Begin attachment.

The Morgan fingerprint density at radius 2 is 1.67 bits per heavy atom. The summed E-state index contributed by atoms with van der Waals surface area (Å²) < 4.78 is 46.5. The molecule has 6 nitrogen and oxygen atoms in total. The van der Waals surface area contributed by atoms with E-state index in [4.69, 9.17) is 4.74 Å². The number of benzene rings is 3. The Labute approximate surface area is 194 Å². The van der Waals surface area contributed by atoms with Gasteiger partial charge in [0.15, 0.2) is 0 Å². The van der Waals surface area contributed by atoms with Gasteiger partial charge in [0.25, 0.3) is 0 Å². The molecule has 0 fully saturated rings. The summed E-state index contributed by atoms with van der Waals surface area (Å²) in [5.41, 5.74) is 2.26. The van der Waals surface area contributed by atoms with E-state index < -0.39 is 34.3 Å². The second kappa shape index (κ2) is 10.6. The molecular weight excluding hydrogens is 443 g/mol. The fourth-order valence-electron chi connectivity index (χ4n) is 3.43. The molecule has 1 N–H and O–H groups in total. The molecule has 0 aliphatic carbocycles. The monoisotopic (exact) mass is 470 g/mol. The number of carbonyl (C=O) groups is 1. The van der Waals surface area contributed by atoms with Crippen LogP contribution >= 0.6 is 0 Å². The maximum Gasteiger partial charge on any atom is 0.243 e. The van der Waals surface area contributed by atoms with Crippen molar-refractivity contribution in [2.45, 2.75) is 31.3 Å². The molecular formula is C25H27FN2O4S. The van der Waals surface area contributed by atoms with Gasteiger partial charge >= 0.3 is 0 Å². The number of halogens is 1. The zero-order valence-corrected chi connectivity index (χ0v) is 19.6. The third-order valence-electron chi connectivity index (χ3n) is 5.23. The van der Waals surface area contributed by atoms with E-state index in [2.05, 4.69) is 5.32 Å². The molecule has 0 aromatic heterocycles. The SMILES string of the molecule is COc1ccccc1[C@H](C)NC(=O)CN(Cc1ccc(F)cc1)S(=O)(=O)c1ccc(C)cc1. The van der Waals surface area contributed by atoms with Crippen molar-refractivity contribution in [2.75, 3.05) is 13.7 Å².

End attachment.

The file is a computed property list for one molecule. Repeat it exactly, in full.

The Morgan fingerprint density at radius 2 is 1.67 bits per heavy atom. The summed E-state index contributed by atoms with van der Waals surface area (Å²) < 4.78 is 46.5. The molecule has 6 nitrogen and oxygen atoms in total. The van der Waals surface area contributed by atoms with E-state index in [4.69, 9.17) is 4.74 Å². The number of benzene rings is 3. The Labute approximate surface area is 194 Å². The van der Waals surface area contributed by atoms with Gasteiger partial charge in [0.15, 0.2) is 0 Å². The van der Waals surface area contributed by atoms with Gasteiger partial charge in [0.25, 0.3) is 0 Å². The molecule has 0 fully saturated rings. The summed E-state index contributed by atoms with van der Waals surface area (Å²) in [5.41, 5.74) is 2.26. The van der Waals surface area contributed by atoms with E-state index < -0.39 is 34.3 Å². The second kappa shape index (κ2) is 10.6. The molecular weight excluding hydrogens is 443 g/mol. The fourth-order valence-electron chi connectivity index (χ4n) is 3.43. The molecule has 1 N–H and O–H groups in total. The molecule has 0 aliphatic carbocycles. The monoisotopic (exact) mass is 470 g/mol. The number of carbonyl (C=O) groups is 1. The van der Waals surface area contributed by atoms with Crippen LogP contribution >= 0.6 is 0 Å². The maximum Gasteiger partial charge on any atom is 0.243 e. The van der Waals surface area contributed by atoms with Crippen molar-refractivity contribution in [2.45, 2.75) is 31.3 Å². The molecular formula is C25H27FN2O4S. The van der Waals surface area contributed by atoms with Gasteiger partial charge >= 0.3 is 0 Å². The number of halogens is 1. The zero-order valence-corrected chi connectivity index (χ0v) is 19.6. The third-order valence-electron chi connectivity index (χ3n) is 5.23. The van der Waals surface area contributed by atoms with E-state index in [2.05, 4.69) is 5.32 Å². The molecule has 0 aromatic heterocycles. The SMILES string of the molecule is COc1ccccc1[C@H](C)NC(=O)CN(Cc1ccc(F)cc1)S(=O)(=O)c1ccc(C)cc1. The van der Waals surface area contributed by atoms with Crippen molar-refractivity contribution in [2.75, 3.05) is 13.7 Å².